They start showing up right after the solstice. Taunting me with full-color photos of prize tomatoes; fantastic dahlias; and firm, bulbous garlic heads. I’m talking about seed catalogs—every gardener’s weakness.
There are dozens of seed companies in the United States. Some focus on vegetables, some specialize in flower bulbs, some offer bare-root trees and bushes. Some just grow mushrooms, some just garlic! Below is as comprehensive list as I could muster.
I tend to buy from the companies that have their test gardens in my same region and growing zone. That way, if something works well in their garden it should also work well in mine! I usually order from Territorial Seed Company, and when I was in the Gorge I also liked Irish Eyes, based in Ellensburg, Washington—their climate was closer to mine than temperate Roseburg, Oregon.
The internet is full of videos that show you how to plant starts, space your plants out, and anything else having to do with gardening. There are also a number of garden-planning software packages appearing. I rely on gardening to keep me away from my computer, so I will never use anything but a pencil and sheet of graph paper to plan my garden beds. But some people find it helpful to be reminded when to plant what and so on. And having a computerized record does make it easier to track plantings and yields from year to year.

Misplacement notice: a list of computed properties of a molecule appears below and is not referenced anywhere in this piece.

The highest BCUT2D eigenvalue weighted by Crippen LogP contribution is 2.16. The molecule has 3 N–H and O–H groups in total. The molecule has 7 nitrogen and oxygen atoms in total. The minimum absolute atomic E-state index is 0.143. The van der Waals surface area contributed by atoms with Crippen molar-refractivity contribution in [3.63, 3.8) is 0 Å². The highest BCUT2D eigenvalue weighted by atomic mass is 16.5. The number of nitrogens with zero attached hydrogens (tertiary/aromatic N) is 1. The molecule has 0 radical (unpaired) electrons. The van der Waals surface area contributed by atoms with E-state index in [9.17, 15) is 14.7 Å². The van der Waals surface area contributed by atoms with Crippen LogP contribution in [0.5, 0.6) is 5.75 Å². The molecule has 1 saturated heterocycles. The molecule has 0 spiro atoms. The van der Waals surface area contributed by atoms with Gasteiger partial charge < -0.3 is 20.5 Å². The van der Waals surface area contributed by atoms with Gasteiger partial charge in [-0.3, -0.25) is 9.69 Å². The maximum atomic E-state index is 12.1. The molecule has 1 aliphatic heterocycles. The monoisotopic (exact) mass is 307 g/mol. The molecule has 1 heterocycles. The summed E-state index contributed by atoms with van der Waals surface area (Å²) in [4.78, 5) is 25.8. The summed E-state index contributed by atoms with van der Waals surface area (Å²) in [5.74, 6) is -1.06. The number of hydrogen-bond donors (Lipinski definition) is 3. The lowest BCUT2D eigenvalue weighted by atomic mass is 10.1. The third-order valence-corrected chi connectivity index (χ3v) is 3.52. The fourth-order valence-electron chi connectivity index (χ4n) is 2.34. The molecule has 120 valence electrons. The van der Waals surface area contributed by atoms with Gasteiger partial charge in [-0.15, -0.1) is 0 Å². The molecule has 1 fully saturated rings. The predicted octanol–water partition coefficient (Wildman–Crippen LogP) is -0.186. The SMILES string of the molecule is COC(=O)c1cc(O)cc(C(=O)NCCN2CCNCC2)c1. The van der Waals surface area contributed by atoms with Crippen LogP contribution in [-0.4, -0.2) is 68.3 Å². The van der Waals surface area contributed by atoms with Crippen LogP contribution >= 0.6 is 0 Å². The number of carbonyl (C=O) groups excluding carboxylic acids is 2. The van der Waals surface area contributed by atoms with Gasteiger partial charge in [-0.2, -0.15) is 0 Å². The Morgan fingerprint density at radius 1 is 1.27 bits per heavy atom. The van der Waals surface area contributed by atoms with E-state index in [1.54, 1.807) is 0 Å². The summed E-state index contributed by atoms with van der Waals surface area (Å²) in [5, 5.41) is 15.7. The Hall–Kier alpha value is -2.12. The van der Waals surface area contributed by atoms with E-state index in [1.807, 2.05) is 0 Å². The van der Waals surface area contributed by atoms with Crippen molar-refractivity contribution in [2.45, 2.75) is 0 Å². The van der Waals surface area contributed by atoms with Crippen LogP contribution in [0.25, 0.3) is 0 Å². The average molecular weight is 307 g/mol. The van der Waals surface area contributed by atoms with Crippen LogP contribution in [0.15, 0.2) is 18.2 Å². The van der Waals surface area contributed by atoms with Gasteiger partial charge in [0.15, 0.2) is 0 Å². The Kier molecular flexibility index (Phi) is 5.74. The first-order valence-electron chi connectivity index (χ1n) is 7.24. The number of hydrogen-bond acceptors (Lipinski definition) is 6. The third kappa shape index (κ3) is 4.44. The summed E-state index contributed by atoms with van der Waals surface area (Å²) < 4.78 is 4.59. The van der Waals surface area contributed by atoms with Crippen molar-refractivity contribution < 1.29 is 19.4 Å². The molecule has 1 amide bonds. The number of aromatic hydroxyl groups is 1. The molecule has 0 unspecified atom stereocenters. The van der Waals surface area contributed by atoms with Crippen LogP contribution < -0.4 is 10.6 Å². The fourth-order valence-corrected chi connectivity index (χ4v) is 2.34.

I would be remiss to talk about gardening without putting in a plug for saving seeds. You can use them the following year, or trade some with a friend for seeds you don’t have. This only works with “heirloom” varieties, i.e. plants that aren’t hybrids. Hybrids are crosses of two different types of plant to emphasize one or more traits over others (big fruits; sturdy stalks, etc.). They are great, but the seeds their fruits produce will not grow another hybrid plant. So, you have to keep buying more seeds.
Some large corporations have taken this marketing basis one step further and try to prosecute farmers who save their seed from a “trademarked” crop, or even who are affected by cross-pollination they don’t want! This mostly affects commodity farmers of corn, soybeans and rapeseed (canola), not food farmers.
Those interested in heirloom seed-saving and -trading should check out the Seed Savers Exchange in Iowa, Native Seeds/SEARCH in Arizona, Conserving Arkansas’ Agricultural Heritage, Organic Seed Alliance in Washington, International Seed Saving Institute in Arizona, Hudson Valley Seed Library in New York, and the National Gardening Association.
Many nurseries and gardening companies sell tools and resources as well as seeds—if you don’t see Get Your Pitchfork On! in your favorite catalog or store, please ask them to carry it.
Garden Seed Companies by State
Here’s a few more, for mushrooms:
Back to the Roots, California
Gourmet Mushroom Products, California
Mushroom Adventures, California
Southeast Mushroom, Florida
Fungi Perfecti, Washington
And for garlic:
Garlic World, California
Charlie’s Gourmet Garlic, Ohio
Hood River Garlic, Oregon
Green Mountain Garlic, Vermont
Mushroom kits and garlic bulbs are offered by many of the seed companies as well. If you have others to recommend, please share them in the comments section. Happy Gardening!